Yes, I've read about it. It looks good! I'm sorry to say I've never been to New York, and I certainly can't afford those tickets.
Last night I saw a rather avant garde adaptation of Herman Hesse's Steppenwolf. The audience was seated in a room, facing a bank of curtains, with the stage behind us. Slooooowly the curtain slid up, and we were facing a wall of mirrors. And I mean slowly, it took 10 minutes for the curtain to travel about 6 feet. They shone lights in our eyes, there were a lot of people walking around carrying laptops on stage, some guy was in a tv screen reading from the novel, there was a plastic house that slowly rotated. Lots of seemingly random sound and light cues. Anyway, created by good friends of mine and I love them, but it was rather a hot mess.
I went to see " The Bouncers " by Godber last week. Great night out - lewd, crude, hilarious with just the right amount of pathos. Not sure how much international appeal it would have ( how many of you have danced around your handbags ?) but for a northerner (English) who was an adolescent at the time the play was set it was just fab.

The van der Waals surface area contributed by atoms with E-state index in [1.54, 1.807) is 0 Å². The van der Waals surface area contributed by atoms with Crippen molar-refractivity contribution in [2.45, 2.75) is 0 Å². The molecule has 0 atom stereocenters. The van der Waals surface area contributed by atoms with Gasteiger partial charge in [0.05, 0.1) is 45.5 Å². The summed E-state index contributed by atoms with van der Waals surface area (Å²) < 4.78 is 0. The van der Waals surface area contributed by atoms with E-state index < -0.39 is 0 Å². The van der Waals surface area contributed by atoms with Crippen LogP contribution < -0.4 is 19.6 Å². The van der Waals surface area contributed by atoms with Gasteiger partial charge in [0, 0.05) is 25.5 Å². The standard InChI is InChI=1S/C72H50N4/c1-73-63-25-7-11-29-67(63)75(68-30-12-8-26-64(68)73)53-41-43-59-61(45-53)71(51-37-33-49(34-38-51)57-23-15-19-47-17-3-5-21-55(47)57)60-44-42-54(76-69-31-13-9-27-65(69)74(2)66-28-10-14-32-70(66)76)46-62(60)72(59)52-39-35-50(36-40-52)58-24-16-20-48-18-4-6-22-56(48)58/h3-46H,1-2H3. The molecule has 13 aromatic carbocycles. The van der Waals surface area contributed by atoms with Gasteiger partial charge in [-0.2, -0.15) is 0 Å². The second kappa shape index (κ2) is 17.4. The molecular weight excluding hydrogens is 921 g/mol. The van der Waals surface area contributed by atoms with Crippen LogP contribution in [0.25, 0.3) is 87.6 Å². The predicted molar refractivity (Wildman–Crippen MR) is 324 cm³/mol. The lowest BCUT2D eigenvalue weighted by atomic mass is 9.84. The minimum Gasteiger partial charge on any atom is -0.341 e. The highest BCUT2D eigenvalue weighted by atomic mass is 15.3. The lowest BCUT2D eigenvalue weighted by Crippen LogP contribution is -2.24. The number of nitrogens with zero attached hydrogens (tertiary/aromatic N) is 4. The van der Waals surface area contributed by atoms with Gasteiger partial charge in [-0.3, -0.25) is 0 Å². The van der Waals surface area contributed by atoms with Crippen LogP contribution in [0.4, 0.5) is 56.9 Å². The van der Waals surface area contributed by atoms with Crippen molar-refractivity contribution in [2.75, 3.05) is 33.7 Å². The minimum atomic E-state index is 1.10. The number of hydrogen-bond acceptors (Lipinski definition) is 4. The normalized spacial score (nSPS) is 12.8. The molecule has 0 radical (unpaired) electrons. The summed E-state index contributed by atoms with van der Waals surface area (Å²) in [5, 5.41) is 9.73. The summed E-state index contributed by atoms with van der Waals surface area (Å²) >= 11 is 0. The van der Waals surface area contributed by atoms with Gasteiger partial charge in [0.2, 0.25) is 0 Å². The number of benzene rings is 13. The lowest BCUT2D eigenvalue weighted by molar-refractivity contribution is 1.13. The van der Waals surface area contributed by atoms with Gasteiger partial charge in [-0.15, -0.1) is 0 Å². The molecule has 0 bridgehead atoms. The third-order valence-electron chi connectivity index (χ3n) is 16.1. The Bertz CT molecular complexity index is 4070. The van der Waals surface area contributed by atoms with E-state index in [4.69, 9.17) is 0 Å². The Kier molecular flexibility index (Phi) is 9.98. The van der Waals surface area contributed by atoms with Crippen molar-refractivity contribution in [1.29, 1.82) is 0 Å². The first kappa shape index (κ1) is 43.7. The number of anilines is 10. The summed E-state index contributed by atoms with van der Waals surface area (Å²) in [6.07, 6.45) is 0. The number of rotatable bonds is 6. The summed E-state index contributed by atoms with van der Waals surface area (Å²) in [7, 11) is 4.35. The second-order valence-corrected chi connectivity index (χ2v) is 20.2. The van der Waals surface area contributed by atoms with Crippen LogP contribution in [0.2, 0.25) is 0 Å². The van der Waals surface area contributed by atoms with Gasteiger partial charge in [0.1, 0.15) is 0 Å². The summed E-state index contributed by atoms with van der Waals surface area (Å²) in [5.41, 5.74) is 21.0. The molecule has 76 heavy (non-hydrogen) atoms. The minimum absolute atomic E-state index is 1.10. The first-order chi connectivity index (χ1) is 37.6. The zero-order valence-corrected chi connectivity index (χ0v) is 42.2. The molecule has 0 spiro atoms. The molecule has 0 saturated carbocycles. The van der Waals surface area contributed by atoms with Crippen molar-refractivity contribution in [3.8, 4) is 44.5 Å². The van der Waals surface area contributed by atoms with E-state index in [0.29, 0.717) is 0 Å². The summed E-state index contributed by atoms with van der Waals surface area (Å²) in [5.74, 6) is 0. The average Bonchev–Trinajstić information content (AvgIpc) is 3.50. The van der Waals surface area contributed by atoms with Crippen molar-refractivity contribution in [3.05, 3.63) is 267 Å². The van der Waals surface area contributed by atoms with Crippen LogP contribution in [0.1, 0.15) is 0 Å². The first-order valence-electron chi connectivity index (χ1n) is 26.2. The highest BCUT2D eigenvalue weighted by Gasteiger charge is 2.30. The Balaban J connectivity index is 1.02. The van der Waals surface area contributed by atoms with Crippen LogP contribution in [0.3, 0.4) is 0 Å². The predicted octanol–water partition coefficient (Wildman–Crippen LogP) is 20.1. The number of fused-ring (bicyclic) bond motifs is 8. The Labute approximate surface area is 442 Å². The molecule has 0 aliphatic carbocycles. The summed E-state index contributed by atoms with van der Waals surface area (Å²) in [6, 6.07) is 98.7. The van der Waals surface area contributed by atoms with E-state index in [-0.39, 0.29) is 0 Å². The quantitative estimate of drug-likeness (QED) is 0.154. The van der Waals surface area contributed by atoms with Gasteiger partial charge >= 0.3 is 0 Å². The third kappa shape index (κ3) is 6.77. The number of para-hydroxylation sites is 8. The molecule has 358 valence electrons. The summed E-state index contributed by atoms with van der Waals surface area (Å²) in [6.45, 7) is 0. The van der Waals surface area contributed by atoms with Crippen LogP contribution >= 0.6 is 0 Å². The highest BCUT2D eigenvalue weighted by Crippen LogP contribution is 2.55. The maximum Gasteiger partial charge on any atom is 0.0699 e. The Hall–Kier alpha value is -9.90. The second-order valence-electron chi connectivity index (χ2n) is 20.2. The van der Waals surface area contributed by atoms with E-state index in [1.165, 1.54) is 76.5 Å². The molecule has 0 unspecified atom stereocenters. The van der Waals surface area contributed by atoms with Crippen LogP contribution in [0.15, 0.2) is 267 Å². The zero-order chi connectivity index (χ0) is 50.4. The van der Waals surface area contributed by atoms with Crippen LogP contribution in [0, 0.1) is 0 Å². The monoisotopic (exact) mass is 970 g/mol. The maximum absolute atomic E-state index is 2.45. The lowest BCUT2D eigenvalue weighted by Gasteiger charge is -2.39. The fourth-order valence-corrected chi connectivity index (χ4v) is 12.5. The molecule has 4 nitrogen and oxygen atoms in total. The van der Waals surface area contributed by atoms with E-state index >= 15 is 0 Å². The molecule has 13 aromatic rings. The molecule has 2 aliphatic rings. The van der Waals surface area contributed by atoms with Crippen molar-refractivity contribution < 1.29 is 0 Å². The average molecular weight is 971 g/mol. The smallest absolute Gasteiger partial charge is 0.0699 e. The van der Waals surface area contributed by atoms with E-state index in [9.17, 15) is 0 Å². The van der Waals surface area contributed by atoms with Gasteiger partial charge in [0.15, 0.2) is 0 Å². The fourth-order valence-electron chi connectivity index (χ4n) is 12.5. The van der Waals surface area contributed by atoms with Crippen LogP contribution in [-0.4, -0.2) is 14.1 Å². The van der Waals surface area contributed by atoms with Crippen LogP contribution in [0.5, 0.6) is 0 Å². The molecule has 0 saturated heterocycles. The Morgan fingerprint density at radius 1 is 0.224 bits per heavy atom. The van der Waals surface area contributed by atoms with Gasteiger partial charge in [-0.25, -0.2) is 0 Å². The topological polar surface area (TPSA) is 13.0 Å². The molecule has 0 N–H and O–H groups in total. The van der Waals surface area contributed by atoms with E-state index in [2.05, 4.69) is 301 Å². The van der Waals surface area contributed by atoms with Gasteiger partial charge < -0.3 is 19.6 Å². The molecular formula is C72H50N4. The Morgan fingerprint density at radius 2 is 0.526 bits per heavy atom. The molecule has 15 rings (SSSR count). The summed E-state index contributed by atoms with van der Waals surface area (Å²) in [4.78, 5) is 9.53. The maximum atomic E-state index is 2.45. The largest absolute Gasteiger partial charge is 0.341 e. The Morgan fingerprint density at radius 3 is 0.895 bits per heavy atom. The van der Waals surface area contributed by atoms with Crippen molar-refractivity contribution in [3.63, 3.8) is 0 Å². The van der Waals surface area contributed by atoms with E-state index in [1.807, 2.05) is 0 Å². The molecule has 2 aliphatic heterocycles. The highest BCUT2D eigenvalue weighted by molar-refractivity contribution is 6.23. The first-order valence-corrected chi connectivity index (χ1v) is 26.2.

The annual Tennessee Williams Festival is upon us this month. Many wonderful productions all culminating in a final" STELLA" screaming contest in Jackson Square which is always a hoot.
In the past I have attended almost all of the events but, in years past pared down due to the expense. I am however, going to see a production of Suddenly Last Summer with a friend of mine. I know the director, Aimee Hayes, she is quite talented and much revered in the theater community for her dedication and generosity. I also happen to love this particular script as it take place in New Orleans and I know Aimee will do a brilliant job.
Shucks Lola... Hopefully you will find some other good theatre while there.
Williams lived here in New Orleans for a long period of time and while here wrote many of his classic works. This annual festival has grown quite a bit over the years and attracted a number of fine actors. One year I got to see Elizabeth Ashley perform in Cat On A Hot Tin Roof and later she participated in a panel discussion about Mr. Williams work. I only wish I had more money to attend more of these events.